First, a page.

It’s a busy night, so I won’t take up too much time, and anyway I?m more comfortable sitting over there writing than standing up here talking. But I was told that a few people wanted to know where I’ve been for the past few months, and since most of those people are integral to the city in some way it seemed appropriate to address you tonight.
Many of you know I was covering the city and public-safety beats for the Sonoma Valley Sun until incapacitating abdominal pain took me off the job in December. Without going into details (which are available at my blog, metaphorager.net — for the record, m-e-t-a-p-h-o-r-a-g-e-r), suffice to say that after five months, 40 pounds, two surgeries and six hospitalizations there’s no relief and no clear diagnosis yet. But we haven’t given up.
Last Wednesday, my pharmacist informed me that my health insurance had been canceled, and two days later I learned that I was no longer employed by the Sonoma Valley Sun. That being the case, I wanted to thank some people without whom I wouldn’t be here now.
A Yiddish proverb says, “Life is with people.” A reporter has to be (or pretend to be) the dumbest guy in the room in order to learn as much as he can. If he’s not dumb, he soon learns that everyone he meets is his teacher. I was going to read a list of my teachers during the past eleven years … but instead: If I ever wrote anything with any degree of accuracy, compassion or insight — or if, while talking with you, my eyes (or yours) lit up with an “Ahhh…HA!” gleam — I owe you the shiniest of apples. To those people whose tragedy and privacy I invaded in order to tell the public their stories, I offer my apologies, as well as my gratitude for your trust.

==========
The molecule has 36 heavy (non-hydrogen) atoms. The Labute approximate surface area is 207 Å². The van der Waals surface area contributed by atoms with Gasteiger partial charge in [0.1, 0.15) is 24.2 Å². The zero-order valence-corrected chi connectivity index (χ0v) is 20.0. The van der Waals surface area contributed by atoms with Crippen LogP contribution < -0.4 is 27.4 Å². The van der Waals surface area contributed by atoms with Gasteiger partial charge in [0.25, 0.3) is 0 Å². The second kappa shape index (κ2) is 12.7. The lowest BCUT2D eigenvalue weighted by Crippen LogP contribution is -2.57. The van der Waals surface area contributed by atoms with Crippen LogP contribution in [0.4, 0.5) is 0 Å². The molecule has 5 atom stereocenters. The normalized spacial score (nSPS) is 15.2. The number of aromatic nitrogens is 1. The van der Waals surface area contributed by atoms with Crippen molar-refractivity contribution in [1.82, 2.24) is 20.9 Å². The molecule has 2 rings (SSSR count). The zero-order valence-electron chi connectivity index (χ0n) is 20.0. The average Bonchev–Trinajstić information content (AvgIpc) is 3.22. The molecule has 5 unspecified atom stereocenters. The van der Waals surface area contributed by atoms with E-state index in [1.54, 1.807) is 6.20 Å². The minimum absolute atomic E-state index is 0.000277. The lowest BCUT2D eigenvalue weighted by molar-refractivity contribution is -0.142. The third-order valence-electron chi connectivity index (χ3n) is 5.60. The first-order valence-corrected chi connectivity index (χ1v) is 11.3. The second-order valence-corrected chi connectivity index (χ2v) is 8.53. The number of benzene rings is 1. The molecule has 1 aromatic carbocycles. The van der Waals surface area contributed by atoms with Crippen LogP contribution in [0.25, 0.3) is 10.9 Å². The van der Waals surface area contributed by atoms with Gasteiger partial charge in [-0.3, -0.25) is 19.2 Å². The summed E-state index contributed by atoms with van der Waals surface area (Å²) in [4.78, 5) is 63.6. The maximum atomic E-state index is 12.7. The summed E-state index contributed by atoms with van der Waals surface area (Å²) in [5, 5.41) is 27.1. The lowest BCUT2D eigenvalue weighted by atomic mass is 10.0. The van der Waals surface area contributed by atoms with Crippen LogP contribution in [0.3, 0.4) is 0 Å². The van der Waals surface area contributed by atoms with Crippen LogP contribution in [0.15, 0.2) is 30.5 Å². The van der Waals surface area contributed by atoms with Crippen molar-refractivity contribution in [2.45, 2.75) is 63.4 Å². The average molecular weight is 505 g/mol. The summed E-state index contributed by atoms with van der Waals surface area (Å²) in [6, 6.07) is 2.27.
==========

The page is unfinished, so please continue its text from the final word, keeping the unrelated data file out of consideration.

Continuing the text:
Most of all, I thank Ann, my wife and best friend of 20 years, for not giving up — and for not letting me give up. The Talmud says that a man only lives through the merit of his wife; if that’s true, I should live forever.
Thank you, Sonoma Valley, for letting me write about you — and thank you, Mr. Mayor, for letting me speak. Good night.
I must say that feels very weird to do this. Since a reporter has to know “everyone in town” (as Mark Twain points out to great tragicomic effect near the aft end of Roughing It), it makes sense that people might wonder where he went and why he isn’t coming back. But I don’t usually think in terms of “everyone in town” (rather, the 100 to 200 people who are engaged with it) knowing me. One never knows where the teacher will be next…
SO LAST WEDNESDAY IS 4/8/9. I go to pick up my medication. The pharmacist tells me I have no insurance. The insurance company tells me my employer terminated it 3/31/9. My employer answered the phone two days later to say that 3/31/9 was also when I was terminated.
It would have been nice not to learn it from the pharmacist.
Favicon Plugin created by Jake Ruston's Wordpress Plugins - Powered by Briefcases and r4 ds card.